It’s part of the largest and oldest charter school system in the Twin Cities, and nobody’s ever heard of it, said Minnesota Transitions Charter School (MTS) director Sheila Casey, half joking.
MTS Elementary, a K-5, is new to Northeast, having just moved to 1800 Second St. NE, into a space vacated last spring by New Visions. MTS Elementary shares the building with A Chance to Grow and Turnquist Childcare Center. The building lies on the west side of Second Street between East Side Neighborhood Services and Bottineau Park.
The school relocated from St. Albert the Great church in South Minneapolis. Casey said that staff and students appreciate the new building’s air conditioning, large windows, open spaces and garden. “Here we have a full middle-school sized gym, a media center, a science lab, and a…forest and garden. We have a full kitchen and a caterer who works on-site. We’re planning to grow herbs and vegetables in our garden.”
Superintendent Patty Brostrom said that MTS wasn’t really looking for a new site, but last year Bob DeBoer, who founded A Chance to Grow and owns the building (which is a renovated warehouse), called and told them New Visions’ lease was up. “We were outgrowing our school and our lease was also running out,” Brostrom said. “We are financially stable and are always looking for new opportunities.”
They didn’t lose many kids when they moved to a different part of town, Casey said. “We kept two-thirds of our families. We held an open house here, and the parents just said, ‘Wow!’ Our old gym had a cement floor, this one is big with a wood floor. If there was a funeral at St. Albert’s, our kids couldn’t use the dining hall and had to eat lunch in their classrooms.”
Casey said the Northeast community has been very welcoming and friendly; so far they have met neighbors and staff from East Side Neighborhood Services, Bottineau Park, the Northeast Kiwanis, and Sentyrz Market.
The school so far has 120 students and 22 staff members, which includes16 licensed teachers. MTS Elementary is using seven of its 10 classrooms; there is one classroom each for grades K through five, except for grade 3, which has two classrooms. The school teaches special education students and employs teachers who specialize in learning disabilities and in emotional-behavioral disorders. The students’ ethnic makeup is 70 percent black (African American and East Africans), 10 percent Native American, 10 percent Latino, and 10 percent white.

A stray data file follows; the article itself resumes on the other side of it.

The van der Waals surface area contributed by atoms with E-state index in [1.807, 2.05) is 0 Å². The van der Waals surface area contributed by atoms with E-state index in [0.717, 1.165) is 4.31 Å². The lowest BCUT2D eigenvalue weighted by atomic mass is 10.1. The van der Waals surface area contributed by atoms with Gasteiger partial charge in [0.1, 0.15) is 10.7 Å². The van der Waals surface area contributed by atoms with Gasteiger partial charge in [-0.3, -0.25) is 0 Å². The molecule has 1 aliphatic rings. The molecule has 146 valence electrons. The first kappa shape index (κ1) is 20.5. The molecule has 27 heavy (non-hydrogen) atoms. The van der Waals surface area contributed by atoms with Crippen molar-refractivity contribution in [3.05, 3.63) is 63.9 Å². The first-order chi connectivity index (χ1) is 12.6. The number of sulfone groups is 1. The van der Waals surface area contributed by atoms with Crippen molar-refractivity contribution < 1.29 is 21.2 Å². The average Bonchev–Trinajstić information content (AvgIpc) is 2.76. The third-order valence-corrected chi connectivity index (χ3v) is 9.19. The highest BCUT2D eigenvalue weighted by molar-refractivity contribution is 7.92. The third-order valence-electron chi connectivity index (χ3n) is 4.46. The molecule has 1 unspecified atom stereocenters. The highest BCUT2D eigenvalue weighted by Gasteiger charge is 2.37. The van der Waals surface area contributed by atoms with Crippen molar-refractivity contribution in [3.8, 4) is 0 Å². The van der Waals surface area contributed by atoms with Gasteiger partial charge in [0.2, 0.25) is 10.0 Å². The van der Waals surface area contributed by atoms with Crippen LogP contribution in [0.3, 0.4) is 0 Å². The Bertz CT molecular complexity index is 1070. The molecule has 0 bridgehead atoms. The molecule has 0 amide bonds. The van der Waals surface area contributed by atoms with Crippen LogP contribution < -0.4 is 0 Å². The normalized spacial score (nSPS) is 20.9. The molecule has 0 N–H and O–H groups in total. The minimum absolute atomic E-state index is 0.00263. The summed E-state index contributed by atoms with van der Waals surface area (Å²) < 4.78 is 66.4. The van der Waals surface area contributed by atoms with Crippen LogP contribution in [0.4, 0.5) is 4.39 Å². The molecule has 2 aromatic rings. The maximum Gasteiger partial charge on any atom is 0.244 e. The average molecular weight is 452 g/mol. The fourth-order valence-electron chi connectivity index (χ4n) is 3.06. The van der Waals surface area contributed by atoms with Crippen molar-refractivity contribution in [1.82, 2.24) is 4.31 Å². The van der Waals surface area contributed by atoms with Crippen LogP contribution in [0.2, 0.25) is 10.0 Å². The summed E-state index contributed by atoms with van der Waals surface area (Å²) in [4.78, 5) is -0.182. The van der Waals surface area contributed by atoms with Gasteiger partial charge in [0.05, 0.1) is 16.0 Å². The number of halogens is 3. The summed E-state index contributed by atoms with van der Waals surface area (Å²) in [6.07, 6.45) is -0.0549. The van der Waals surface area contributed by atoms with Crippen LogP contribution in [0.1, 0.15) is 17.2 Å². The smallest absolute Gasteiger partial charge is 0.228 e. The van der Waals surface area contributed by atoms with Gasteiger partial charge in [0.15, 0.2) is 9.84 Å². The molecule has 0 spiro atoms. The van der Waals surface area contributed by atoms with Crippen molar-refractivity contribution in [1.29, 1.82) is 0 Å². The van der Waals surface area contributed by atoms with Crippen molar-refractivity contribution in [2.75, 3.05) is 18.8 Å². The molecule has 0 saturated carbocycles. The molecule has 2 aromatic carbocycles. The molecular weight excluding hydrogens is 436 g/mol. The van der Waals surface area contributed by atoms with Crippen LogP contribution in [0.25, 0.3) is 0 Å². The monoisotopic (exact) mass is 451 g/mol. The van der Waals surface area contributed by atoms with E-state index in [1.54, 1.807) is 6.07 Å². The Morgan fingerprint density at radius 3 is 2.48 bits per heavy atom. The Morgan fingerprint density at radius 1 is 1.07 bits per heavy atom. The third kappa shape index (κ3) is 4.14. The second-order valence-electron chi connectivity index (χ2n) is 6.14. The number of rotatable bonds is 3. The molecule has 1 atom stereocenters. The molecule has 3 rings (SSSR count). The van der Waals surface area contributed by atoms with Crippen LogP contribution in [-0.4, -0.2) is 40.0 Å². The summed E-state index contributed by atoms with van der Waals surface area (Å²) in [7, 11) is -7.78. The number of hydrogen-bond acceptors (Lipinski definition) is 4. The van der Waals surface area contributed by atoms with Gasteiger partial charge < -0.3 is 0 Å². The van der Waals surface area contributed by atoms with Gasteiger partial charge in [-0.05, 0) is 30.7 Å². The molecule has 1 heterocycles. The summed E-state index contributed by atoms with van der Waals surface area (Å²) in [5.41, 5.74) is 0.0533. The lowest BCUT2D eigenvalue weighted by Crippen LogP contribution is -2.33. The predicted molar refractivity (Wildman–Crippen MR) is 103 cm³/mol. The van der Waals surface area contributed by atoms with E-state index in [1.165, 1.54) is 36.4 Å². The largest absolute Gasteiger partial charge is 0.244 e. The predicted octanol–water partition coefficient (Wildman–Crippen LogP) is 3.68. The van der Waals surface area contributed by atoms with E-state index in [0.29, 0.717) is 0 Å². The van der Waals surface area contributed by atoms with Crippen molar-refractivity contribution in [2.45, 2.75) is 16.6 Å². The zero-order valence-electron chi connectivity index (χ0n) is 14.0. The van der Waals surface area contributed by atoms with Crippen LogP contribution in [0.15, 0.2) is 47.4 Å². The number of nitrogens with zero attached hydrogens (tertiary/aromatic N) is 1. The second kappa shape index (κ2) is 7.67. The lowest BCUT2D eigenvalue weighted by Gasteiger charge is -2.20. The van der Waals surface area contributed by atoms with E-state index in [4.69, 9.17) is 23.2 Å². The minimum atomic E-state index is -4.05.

“Our population is 96 percent [low-income students who qualify for] free and reduced lunch,” Brostrom said. “We get new kids every day. We are fortunate, in that our retention has been amazing in the last four years.” Because a charter school doesn’t have student boundaries, MTS contracts out its transportation (they don’t use Minneapolis Public Schools’ bus system) to pick up students. Right now, most students live in either North or South Minneapolis.
The students wear uniforms, which include black pants or skirts and either a white, black or red polo shirt. “We give out the first uniform and sell the others at a discount. But we’re okay if you go to a store to get your own pieces.” The school starts at 8:45 a.m. and kids eat breakfast in their classroom while they are doing “Do It Now” activities, typically math exercises, she said.
Casey said that one of her favorite rooms in the new building is the media center, and she loves the media director’s innovative idea of photographing kids with the books they check out. “Last year we had a problem getting books back; this at least helps parents see what the book looks like. We lost so many books that I had to resort to bribery, promising a Jolly Rancher candy for every book they brought back. That worked; we got 275 books in the next week.”
The school also has a science lab that will double as an art room, and there is a small indoor “greenhouse” area where they hope to grow some plants.
MTS Elementary has a girls and a boys basketball team that will likely play against other teams in Bottineau Park’s gym. In the cafeteria, kids are learning to sort out their organic matter for the garden compost pile. Every classroom has a smart board, and some have televisions.
Teachers can set up their rooms the way they want, Casey said; some opted to use tables instead of desks, some have desks, and some put the desks together in pod-groupings. “One of the reasons people like to work at charter schools is that there are lots of ways to be creative,” Casey said. “We embrace that here.”
MTS runs a second elementary school in North Minneapolis, named Banaadir, plus a middle school and a high school, both in South Minneapolis. It also runs PEASE Academy, a sober high school; an independent study program in Minneapolis; and two on-line schools, Connection Academy, a K-12, and MN Virtual High School, for grades 6-12.
For information on MTS Elementary, check the website, www.mtselementary.org, call 612-729-9140, or e-mail director Sheila Casey, firstname.lastname@example.org.
As for New Visions Academy, they moved to Brooklyn Park; currently operating out of Edinbrook Church, they are building a new building on a vacant lot in Brooklyn Park.